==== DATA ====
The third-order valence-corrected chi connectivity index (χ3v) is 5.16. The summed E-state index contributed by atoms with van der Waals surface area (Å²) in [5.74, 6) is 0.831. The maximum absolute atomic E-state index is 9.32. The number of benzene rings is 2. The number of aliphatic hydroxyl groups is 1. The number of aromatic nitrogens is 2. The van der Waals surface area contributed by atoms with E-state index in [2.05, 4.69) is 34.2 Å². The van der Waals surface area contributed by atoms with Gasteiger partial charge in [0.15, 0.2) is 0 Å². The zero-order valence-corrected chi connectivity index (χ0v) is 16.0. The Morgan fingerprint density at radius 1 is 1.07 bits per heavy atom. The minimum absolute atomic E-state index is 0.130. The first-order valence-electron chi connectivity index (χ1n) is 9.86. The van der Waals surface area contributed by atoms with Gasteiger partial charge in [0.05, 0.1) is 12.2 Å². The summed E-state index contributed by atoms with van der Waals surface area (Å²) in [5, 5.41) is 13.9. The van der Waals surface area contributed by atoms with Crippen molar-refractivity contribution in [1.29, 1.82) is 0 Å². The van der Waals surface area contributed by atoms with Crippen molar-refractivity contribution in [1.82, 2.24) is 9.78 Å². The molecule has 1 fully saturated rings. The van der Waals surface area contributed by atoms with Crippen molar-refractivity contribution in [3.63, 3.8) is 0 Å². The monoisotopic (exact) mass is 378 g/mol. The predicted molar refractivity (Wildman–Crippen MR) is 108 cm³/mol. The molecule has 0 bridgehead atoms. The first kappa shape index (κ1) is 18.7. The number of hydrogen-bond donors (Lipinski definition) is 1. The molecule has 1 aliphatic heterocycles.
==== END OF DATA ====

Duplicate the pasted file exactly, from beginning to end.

The third-order valence-corrected chi connectivity index (χ3v) is 5.16. The summed E-state index contributed by atoms with van der Waals surface area (Å²) in [5.74, 6) is 0.831. The maximum absolute atomic E-state index is 9.32. The number of benzene rings is 2. The number of aliphatic hydroxyl groups is 1. The number of aromatic nitrogens is 2. The van der Waals surface area contributed by atoms with E-state index in [2.05, 4.69) is 34.2 Å². The van der Waals surface area contributed by atoms with Gasteiger partial charge in [0.15, 0.2) is 0 Å². The zero-order valence-corrected chi connectivity index (χ0v) is 16.0. The Morgan fingerprint density at radius 1 is 1.07 bits per heavy atom. The minimum absolute atomic E-state index is 0.130. The first-order valence-electron chi connectivity index (χ1n) is 9.86. The van der Waals surface area contributed by atoms with Gasteiger partial charge in [0.05, 0.1) is 12.2 Å². The summed E-state index contributed by atoms with van der Waals surface area (Å²) in [5, 5.41) is 13.9. The van der Waals surface area contributed by atoms with Crippen molar-refractivity contribution in [1.29, 1.82) is 0 Å². The van der Waals surface area contributed by atoms with Crippen molar-refractivity contribution in [1.82, 2.24) is 9.78 Å². The molecule has 1 fully saturated rings. The van der Waals surface area contributed by atoms with Crippen molar-refractivity contribution in [3.63, 3.8) is 0 Å². The monoisotopic (exact) mass is 378 g/mol. The predicted molar refractivity (Wildman–Crippen MR) is 108 cm³/mol. The molecule has 0 bridgehead atoms. The first kappa shape index (κ1) is 18.7. The number of hydrogen-bond donors (Lipinski definition) is 1. The molecule has 1 aliphatic heterocycles.